Just when you think the 21st century might finally have caught up with Thomas Dolby, he takes another giant musical and technological leap. The artist who pioneered the marriage of technology and art, who first gave synthesizers soul, puts a camera in his brain and takes us on a visual trip inside his head, his heart, and his music; showing us at one and the same time where it came from and where it's going.
This live concert CD was recorded in May 2006 at the Martyrs in Chicago, IL. The sold out audience that night saw one of the best performances from Dolby's 'Sole Inhabitant' tour, which has thrilled crowds across the USA throughout the year.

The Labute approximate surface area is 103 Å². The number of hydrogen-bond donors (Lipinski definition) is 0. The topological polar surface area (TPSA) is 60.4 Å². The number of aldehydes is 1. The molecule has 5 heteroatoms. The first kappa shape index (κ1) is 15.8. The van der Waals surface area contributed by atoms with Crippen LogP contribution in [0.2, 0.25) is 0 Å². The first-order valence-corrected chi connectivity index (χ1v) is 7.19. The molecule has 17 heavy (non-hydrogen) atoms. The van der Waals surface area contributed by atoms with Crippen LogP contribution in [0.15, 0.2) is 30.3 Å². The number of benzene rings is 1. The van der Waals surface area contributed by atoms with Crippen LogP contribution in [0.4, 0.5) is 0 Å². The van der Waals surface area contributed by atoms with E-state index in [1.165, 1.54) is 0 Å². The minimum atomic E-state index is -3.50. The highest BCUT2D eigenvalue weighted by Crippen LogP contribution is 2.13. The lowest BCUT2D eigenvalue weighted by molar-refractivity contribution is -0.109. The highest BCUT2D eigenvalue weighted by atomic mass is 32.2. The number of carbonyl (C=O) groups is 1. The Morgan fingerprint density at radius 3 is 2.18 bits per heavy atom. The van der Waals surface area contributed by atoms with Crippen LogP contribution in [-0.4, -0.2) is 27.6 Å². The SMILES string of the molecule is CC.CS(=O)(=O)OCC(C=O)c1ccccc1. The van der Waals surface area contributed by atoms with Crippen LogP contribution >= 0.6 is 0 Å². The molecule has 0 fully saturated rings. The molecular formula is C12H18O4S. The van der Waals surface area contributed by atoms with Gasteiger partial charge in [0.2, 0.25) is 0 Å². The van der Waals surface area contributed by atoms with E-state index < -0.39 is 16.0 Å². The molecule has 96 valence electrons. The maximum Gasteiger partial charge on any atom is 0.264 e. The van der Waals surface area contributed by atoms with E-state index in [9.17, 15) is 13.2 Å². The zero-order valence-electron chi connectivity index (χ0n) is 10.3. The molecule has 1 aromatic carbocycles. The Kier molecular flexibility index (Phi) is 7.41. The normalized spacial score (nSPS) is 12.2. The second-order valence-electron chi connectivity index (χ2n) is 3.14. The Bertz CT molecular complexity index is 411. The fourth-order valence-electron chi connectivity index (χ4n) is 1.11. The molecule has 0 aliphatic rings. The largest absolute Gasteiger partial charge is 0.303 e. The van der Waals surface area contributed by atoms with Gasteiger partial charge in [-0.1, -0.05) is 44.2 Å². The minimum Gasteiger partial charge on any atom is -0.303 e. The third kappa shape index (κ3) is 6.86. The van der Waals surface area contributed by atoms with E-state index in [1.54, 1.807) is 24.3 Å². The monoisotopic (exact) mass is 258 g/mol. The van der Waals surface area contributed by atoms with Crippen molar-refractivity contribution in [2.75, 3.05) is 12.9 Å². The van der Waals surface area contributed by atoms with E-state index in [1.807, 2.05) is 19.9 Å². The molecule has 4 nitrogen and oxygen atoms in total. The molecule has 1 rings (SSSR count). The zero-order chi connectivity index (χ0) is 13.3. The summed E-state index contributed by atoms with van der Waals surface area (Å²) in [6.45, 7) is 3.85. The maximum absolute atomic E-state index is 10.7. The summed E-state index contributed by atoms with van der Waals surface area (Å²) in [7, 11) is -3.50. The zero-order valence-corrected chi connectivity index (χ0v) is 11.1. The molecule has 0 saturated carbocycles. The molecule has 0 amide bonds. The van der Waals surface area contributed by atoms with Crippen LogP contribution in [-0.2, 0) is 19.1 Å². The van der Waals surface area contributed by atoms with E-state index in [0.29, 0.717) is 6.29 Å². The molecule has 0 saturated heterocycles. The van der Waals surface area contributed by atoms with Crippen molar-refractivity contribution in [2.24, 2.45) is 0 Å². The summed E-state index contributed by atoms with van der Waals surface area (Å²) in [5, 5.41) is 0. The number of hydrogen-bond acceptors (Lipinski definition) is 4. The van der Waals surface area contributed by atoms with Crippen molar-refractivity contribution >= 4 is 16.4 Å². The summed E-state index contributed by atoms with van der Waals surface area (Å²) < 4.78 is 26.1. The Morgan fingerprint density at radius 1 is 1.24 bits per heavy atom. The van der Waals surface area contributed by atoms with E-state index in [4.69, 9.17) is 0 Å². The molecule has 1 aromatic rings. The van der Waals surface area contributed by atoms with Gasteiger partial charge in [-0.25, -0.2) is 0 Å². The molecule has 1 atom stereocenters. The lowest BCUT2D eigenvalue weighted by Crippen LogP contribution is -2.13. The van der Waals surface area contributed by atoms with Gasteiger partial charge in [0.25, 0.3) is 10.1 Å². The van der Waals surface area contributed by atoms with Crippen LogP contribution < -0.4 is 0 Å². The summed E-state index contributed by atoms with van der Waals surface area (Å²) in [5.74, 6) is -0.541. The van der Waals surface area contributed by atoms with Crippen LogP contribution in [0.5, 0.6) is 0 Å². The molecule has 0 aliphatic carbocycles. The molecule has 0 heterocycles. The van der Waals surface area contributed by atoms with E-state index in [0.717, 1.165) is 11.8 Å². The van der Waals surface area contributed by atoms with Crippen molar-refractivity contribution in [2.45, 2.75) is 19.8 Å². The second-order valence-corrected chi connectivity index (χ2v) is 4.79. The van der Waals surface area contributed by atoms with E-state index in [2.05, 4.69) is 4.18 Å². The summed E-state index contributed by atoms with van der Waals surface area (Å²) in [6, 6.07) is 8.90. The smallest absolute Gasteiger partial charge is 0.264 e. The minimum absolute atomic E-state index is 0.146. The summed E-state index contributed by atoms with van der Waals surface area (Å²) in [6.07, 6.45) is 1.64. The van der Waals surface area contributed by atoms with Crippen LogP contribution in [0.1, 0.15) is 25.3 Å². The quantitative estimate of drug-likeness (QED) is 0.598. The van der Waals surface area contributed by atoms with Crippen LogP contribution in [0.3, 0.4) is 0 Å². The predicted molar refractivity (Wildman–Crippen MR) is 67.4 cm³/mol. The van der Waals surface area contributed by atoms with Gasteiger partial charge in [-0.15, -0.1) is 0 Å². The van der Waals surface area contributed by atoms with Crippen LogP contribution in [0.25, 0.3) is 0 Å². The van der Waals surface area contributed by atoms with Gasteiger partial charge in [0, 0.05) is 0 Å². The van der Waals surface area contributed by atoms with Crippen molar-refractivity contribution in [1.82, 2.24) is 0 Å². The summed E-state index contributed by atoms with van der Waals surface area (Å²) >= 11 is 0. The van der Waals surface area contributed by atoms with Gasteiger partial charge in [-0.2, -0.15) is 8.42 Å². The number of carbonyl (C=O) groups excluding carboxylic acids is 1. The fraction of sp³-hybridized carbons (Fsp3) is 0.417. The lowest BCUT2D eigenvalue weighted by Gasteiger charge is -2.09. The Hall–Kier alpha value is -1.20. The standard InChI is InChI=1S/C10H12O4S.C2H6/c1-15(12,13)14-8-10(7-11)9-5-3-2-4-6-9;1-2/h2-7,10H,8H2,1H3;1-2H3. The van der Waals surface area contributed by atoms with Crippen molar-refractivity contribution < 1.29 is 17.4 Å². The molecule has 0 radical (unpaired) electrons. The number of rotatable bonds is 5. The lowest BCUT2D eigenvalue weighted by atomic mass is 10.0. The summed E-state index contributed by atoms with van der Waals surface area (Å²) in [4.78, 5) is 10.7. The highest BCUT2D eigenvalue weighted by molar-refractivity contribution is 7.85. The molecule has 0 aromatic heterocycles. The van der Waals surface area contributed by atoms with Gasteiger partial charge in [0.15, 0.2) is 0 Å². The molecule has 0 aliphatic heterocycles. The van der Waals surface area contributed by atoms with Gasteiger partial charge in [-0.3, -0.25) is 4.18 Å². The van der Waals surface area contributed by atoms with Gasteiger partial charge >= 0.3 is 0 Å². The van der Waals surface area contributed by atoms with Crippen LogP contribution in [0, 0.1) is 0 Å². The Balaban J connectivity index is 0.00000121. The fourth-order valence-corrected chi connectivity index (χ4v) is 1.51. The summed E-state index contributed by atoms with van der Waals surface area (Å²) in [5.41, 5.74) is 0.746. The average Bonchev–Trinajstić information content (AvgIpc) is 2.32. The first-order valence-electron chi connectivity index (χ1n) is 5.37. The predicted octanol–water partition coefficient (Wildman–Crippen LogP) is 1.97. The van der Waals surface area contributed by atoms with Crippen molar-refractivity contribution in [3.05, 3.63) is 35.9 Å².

The 'Sole Inhabitant' tour dates received high praise from critics. The Chicago Tribune wrote, â€œThe audience seemed mesmerized by Dolbyâ€™s compositional and musical dexterityâ€¦Far from coming off as strictly a nostalgia act, the evening unfolded as a celebration of his past accomplishments and a harbinger for his future as a revitalized performer.â€ The Orange County Register added, â€œMost peopleâ€™s knowledge of Dolby begins and ends with â€˜She Blinded Me With Science,â€™ a sly slice of synth-funk from a superior album (The Golden Age of Wireless) whose variety and depth went far beyond its artificial surface. Indeed, for those who sought him out â€” certainly for scores of electronica acts who routinely cite him as an influence â€” Dolby was one-of-a-kind, a do-it-yourself electro wizard whose work conjured warmth and soul from machines whose output in other hands was pure digital chill.â€ The Washington Post summed it up: â€œWhen he whooshed into â€˜Europa and the Pirate Twins,â€™ Dolby sounded startlingly relevant, no easy trick for a talented artist whose entire career is usually unfairly surmised in a single, shouted phrase.â€
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